The strong dollar and low oil prices are hitting an ever-widening swath of the economy, such as U.S. steel companies, which are facing prices that have fallen to their lowest levels since the financial crisis. Yesterday, U.S. Steel (X) reported a loss and lowered its pretax 2015 earnings forecast by about half a billion, driven by low oil prices, higher volume of imports and excess inventories -- remember that big chunk of GDP from inventory buildup? AK Steel (AKS) and Nucor (NUE) also presented disappointing results.
We are seeing similar pain in the tech sector with companies that have international exposure such as Qualcomm (QCOM), Amazon (AMZN), Google (GOOGL) and others. Companies with meaningful international exposure like GM (GM), 3M (MMM) and PepsiCo (PEP) have all cited similar dollar-induced pain. Here's the issue: Year-over-year dollar strength will continue in the current quarter, and that will restrict corporate revenues.
The yawn-inducing growth isn't just a U.S. story, as yesterday we learned that UK real GDP growth has fallen to the slowest pace in three years at 0.3%, half the prior quarter's growth. In the greater Eurozone area, consumer confidence fell to -2.2 from -1.8. We'll be watching closely later this week when we get data on Europe's unemployment rate, and next week we'll get info on the region's retail trade as we look for signs of growth getting solid footing.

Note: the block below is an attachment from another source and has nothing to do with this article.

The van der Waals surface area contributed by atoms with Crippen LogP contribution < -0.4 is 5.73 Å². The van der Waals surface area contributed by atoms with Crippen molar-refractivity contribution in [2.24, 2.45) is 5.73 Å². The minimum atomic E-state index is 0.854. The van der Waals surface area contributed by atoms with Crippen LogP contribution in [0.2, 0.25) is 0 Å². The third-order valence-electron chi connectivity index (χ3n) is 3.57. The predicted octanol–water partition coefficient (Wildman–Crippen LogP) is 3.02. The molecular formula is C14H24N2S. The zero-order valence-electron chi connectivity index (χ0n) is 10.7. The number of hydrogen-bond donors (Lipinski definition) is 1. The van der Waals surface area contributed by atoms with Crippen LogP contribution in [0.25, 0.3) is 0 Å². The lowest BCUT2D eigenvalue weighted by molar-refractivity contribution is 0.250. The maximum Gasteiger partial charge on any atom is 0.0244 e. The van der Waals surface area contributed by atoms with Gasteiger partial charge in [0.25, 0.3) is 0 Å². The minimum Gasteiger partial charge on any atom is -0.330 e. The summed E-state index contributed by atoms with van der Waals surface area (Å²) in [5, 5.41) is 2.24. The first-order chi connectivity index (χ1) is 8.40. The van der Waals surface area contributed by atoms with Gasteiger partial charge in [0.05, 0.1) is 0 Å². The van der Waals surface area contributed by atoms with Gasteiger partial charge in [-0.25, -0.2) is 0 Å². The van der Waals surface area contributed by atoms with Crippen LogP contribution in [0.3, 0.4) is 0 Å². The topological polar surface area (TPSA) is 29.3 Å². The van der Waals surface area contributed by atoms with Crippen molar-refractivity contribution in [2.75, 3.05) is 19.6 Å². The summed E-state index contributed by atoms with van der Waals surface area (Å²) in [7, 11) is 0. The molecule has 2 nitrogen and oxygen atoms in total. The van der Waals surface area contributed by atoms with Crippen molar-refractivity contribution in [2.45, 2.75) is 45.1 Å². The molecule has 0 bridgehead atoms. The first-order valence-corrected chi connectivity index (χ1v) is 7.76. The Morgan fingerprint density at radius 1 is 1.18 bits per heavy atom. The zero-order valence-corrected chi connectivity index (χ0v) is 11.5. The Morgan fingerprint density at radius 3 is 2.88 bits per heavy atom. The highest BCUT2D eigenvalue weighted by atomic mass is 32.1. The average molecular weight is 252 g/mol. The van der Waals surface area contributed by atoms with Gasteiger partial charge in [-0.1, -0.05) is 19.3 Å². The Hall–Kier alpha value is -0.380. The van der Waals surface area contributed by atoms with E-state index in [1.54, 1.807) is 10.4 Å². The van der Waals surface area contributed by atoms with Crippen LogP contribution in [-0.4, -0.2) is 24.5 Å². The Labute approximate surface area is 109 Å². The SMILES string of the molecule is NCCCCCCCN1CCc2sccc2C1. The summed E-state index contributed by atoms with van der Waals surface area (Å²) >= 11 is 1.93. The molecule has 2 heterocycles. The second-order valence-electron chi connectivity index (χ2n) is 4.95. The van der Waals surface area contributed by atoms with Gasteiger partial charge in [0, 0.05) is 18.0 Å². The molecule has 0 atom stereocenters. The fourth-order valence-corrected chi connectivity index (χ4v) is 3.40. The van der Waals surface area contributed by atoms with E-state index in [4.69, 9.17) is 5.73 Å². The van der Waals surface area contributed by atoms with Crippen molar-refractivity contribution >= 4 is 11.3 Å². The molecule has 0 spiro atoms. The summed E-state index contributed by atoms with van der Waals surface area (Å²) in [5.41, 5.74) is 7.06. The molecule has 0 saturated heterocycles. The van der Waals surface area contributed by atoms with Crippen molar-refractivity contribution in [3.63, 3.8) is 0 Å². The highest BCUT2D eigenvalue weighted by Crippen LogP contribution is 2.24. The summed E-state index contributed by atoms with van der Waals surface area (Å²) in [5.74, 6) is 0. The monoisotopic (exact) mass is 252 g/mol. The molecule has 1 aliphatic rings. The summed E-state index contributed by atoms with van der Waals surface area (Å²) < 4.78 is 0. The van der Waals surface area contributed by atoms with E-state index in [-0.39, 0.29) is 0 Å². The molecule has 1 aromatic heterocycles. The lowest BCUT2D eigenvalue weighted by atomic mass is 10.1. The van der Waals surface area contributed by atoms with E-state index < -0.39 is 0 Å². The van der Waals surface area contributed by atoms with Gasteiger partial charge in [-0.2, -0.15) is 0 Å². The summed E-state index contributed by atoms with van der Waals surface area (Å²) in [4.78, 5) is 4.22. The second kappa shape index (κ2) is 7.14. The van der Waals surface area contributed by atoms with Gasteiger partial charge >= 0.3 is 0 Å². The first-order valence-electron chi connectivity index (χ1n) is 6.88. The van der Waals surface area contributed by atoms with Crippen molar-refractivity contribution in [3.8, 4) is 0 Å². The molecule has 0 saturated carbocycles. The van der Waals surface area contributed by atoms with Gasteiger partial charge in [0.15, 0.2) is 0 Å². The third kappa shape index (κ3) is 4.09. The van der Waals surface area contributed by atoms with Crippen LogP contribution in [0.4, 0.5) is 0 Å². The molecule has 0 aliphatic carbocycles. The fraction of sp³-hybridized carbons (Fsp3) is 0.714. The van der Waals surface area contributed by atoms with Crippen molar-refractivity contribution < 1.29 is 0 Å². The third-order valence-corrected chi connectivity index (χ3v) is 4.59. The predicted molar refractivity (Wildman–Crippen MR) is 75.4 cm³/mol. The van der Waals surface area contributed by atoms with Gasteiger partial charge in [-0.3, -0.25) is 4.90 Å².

Putting it all together, we are seeing countries around the globe struggling to get their economies growing at a sufficient pace, with most using some form of currency-weakening strategy to help boost growth while the U.S., on the other hand, is no longer actively weakening with QE, but talking about raising rates, which would further strengthen an already strong dollar. This strong dollar makes U.S. exports less attractive, which hurts the domestic economy.
Then we have an aging U.S. population with much of the largest generation, the baby boomers, either in or headed into retirement, a time during which they need to generate income from their savings. The low rates in the U.S. make that much more difficult than for prior generations ... and this generation doesn't have nearly the savings it needs and is likely to live longer, requiring greater retirement funds.
At the other end of the demographic spectrum, we have the millennials, who prefer not to own life's major acquisitions like cars and homes, preferring Uber and the flexibility of renting, after having experienced the devastation from the home-price collapse during the Great Recession, and facing enormous student debt levels.
On top of that, the number of people actually working in the private sector is only 116 million, while 159 million people in the U.S. are receiving one or more kinds of government benefits such as Social Security, Medicare and food stamps. That means for every person working in the private sector, 1.4 are receiving aid -- that math can't go on indefinitely!
In this economic climate investors need to be particularly cautious and look for those areas that are likely to benefit from these strained conditions, such as health care, consumer staples and the like.